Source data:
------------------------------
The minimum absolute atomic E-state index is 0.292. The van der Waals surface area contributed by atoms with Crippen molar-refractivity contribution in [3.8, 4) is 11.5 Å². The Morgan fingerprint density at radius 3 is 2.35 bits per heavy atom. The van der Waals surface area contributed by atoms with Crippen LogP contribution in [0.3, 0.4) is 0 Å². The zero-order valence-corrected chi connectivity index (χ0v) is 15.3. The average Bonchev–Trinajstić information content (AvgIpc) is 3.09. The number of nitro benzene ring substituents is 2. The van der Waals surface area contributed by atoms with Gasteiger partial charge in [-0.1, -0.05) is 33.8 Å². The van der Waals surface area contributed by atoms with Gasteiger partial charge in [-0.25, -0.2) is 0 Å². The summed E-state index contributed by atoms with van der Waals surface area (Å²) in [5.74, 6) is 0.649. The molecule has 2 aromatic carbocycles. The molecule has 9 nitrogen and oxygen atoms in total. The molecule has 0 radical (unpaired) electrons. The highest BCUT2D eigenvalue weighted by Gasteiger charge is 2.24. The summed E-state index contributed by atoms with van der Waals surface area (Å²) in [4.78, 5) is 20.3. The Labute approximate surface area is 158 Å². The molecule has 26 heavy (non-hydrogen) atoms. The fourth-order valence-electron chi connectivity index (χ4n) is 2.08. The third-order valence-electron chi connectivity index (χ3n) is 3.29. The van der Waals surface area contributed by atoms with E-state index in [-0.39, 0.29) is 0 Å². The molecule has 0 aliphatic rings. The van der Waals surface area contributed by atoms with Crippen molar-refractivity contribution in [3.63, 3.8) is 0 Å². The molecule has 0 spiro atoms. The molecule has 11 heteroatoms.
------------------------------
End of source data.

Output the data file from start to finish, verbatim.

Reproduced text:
The minimum absolute atomic E-state index is 0.292. The van der Waals surface area contributed by atoms with Crippen molar-refractivity contribution in [3.8, 4) is 11.5 Å². The Morgan fingerprint density at radius 3 is 2.35 bits per heavy atom. The van der Waals surface area contributed by atoms with Crippen LogP contribution in [0.3, 0.4) is 0 Å². The zero-order valence-corrected chi connectivity index (χ0v) is 15.3. The average Bonchev–Trinajstić information content (AvgIpc) is 3.09. The number of nitro benzene ring substituents is 2. The van der Waals surface area contributed by atoms with Gasteiger partial charge in [-0.1, -0.05) is 33.8 Å². The van der Waals surface area contributed by atoms with Gasteiger partial charge in [-0.25, -0.2) is 0 Å². The summed E-state index contributed by atoms with van der Waals surface area (Å²) in [5.74, 6) is 0.649. The molecule has 2 aromatic carbocycles. The molecule has 9 nitrogen and oxygen atoms in total. The molecule has 0 radical (unpaired) electrons. The highest BCUT2D eigenvalue weighted by Gasteiger charge is 2.24. The summed E-state index contributed by atoms with van der Waals surface area (Å²) in [4.78, 5) is 20.3. The Labute approximate surface area is 158 Å². The molecule has 26 heavy (non-hydrogen) atoms. The fourth-order valence-electron chi connectivity index (χ4n) is 2.08. The third-order valence-electron chi connectivity index (χ3n) is 3.29. The van der Waals surface area contributed by atoms with E-state index in [-0.39, 0.29) is 0 Å². The molecule has 0 aliphatic rings. The van der Waals surface area contributed by atoms with Crippen molar-refractivity contribution in [3.63, 3.8) is 0 Å². The molecule has 0 spiro atoms. The molecule has 11 heteroatoms.